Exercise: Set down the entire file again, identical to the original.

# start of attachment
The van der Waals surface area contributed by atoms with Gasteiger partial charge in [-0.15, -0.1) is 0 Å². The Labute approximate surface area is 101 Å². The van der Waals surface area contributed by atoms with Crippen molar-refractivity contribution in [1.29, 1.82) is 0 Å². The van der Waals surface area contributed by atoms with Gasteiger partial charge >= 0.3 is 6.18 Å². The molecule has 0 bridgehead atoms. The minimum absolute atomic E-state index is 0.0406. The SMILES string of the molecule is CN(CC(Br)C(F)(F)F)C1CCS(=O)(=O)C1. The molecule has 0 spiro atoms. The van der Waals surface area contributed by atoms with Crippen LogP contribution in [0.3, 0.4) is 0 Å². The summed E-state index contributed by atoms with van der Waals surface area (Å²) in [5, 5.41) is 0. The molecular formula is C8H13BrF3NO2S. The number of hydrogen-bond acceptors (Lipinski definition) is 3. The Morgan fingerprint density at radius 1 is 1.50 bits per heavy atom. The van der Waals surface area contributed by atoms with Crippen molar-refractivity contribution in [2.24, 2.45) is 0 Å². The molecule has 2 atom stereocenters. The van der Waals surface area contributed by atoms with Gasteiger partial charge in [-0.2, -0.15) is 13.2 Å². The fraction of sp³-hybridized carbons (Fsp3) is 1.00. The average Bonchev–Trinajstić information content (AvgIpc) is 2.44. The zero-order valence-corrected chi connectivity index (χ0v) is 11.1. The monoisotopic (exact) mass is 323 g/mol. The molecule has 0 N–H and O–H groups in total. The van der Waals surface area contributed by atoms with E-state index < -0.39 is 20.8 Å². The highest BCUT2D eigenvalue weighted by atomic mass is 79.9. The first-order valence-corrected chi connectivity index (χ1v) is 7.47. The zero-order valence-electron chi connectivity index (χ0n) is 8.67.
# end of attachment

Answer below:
The van der Waals surface area contributed by atoms with Gasteiger partial charge in [-0.15, -0.1) is 0 Å². The Labute approximate surface area is 101 Å². The van der Waals surface area contributed by atoms with Crippen molar-refractivity contribution in [1.29, 1.82) is 0 Å². The van der Waals surface area contributed by atoms with Gasteiger partial charge >= 0.3 is 6.18 Å². The molecule has 0 bridgehead atoms. The minimum absolute atomic E-state index is 0.0406. The SMILES string of the molecule is CN(CC(Br)C(F)(F)F)C1CCS(=O)(=O)C1. The molecule has 0 spiro atoms. The van der Waals surface area contributed by atoms with Crippen LogP contribution in [0.3, 0.4) is 0 Å². The summed E-state index contributed by atoms with van der Waals surface area (Å²) in [5, 5.41) is 0. The molecular formula is C8H13BrF3NO2S. The number of hydrogen-bond acceptors (Lipinski definition) is 3. The Morgan fingerprint density at radius 1 is 1.50 bits per heavy atom. The van der Waals surface area contributed by atoms with Crippen molar-refractivity contribution in [2.24, 2.45) is 0 Å². The molecule has 2 atom stereocenters. The van der Waals surface area contributed by atoms with Gasteiger partial charge in [-0.2, -0.15) is 13.2 Å². The fraction of sp³-hybridized carbons (Fsp3) is 1.00. The average Bonchev–Trinajstić information content (AvgIpc) is 2.44. The zero-order valence-corrected chi connectivity index (χ0v) is 11.1. The monoisotopic (exact) mass is 323 g/mol. The molecule has 0 N–H and O–H groups in total. The van der Waals surface area contributed by atoms with E-state index < -0.39 is 20.8 Å². The highest BCUT2D eigenvalue weighted by atomic mass is 79.9. The first-order valence-corrected chi connectivity index (χ1v) is 7.47. The zero-order valence-electron chi connectivity index (χ0n) is 8.67.